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Title: Family mealtimes and adolescent psychopathology
Authors: White, Hannah J.
Keywords: Adolescent
Eating disorder
Family mealtime
Mealtime emotions
Anorexia Nervosa
Family-Based Treatment
Issue Date: 2015
Publisher: © Hannah Jane White
Abstract: This thesis examines aspects of adolescent family mealtimes and psychopathology among both non-clinical (adolescents and mothers of adolescents) and clinical (adolescents with anorexia nervosa (AN)) samples. It contains seven studies employing quantitative methodology, which address three broad aims. First, to examine relationships between aspects of family mealtimes and psychopathology among adolescents. Second, to examine links between family mealtime emotions and psychopathology among mothers of adolescents. Finally, to examine associations between specific parental mealtime interactions and adolescent outcomes during a therapeutic meal session for adolescents with AN. Self-report questionnaires were completed by non-clinical adolescents and mothers of adolescents to examine associations between characteristics of family mealtimes (mealtime environment, mealtime emotions and parental feeding practices) and eating psychopathology, anxiety and depression. In addition, observational analyses were conducted on recordings of the family meal session (session two) of Family-Based Treatment (FBT) for adolescent AN. Key findings from this research include: identifying a new factor structure for the Eating Disorders Examination Questionnaire when used in research with adolescents; developing a measure to assess mealtime emotions in both adolescents and their parents; and, identifying the feeding strategies used by parents of adolescents with AN during the family meal session of FBT. Overall, the findings reported on in this thesis suggest that family mealtimes may have an important protective role in adolescent psychopathology. In addition to providing frequent family mealtimes, families should be encouraged to concentrate on the positivity of the mealtime environment and emotional experience, which may help to promote psychological well-being, and lower levels of eating psychopathology among adolescents. In relation to family mealtimes within adolescent AN, the findings increase understanding of the types of mealtime strategies parents use with their adolescent child to encourage food consumption during the family meal session of FBT. Furthermore, the research findings highlight that certain strategies may be effective in promoting eating during the session and weight gain later on in treatment. Consequently, such findings might provide a focus for therapists when supporting and coaching parents during the family meal session.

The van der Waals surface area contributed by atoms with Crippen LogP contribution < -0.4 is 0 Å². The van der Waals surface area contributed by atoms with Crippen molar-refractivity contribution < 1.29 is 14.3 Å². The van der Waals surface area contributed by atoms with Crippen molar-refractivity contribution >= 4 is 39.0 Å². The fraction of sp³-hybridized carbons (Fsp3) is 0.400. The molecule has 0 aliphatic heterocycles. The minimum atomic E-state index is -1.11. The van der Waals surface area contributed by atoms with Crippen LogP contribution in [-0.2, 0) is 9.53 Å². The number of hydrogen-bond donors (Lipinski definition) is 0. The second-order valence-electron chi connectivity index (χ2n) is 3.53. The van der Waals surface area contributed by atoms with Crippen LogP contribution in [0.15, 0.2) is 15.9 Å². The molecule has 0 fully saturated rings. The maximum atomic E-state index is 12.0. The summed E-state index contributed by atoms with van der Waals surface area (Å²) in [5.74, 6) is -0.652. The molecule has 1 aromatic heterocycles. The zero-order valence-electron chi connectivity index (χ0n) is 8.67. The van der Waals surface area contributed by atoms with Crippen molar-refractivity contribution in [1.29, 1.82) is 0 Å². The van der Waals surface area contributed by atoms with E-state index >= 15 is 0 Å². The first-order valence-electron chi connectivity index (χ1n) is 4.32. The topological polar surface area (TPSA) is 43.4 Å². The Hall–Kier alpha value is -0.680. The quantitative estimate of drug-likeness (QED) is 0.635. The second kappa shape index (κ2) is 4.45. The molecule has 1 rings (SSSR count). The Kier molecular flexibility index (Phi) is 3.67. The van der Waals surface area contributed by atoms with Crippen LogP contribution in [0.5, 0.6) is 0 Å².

Description: A Doctoral Thesis. Submitted in partial fulfilment of the requirements for the award of Doctor of Philosophy of Loughborough University.
Sponsor: None
URI: https://dspace.lboro.ac.uk/2134/19610
Appears in Collections:PhD Theses (Sport, Exercise and Health Sciences)

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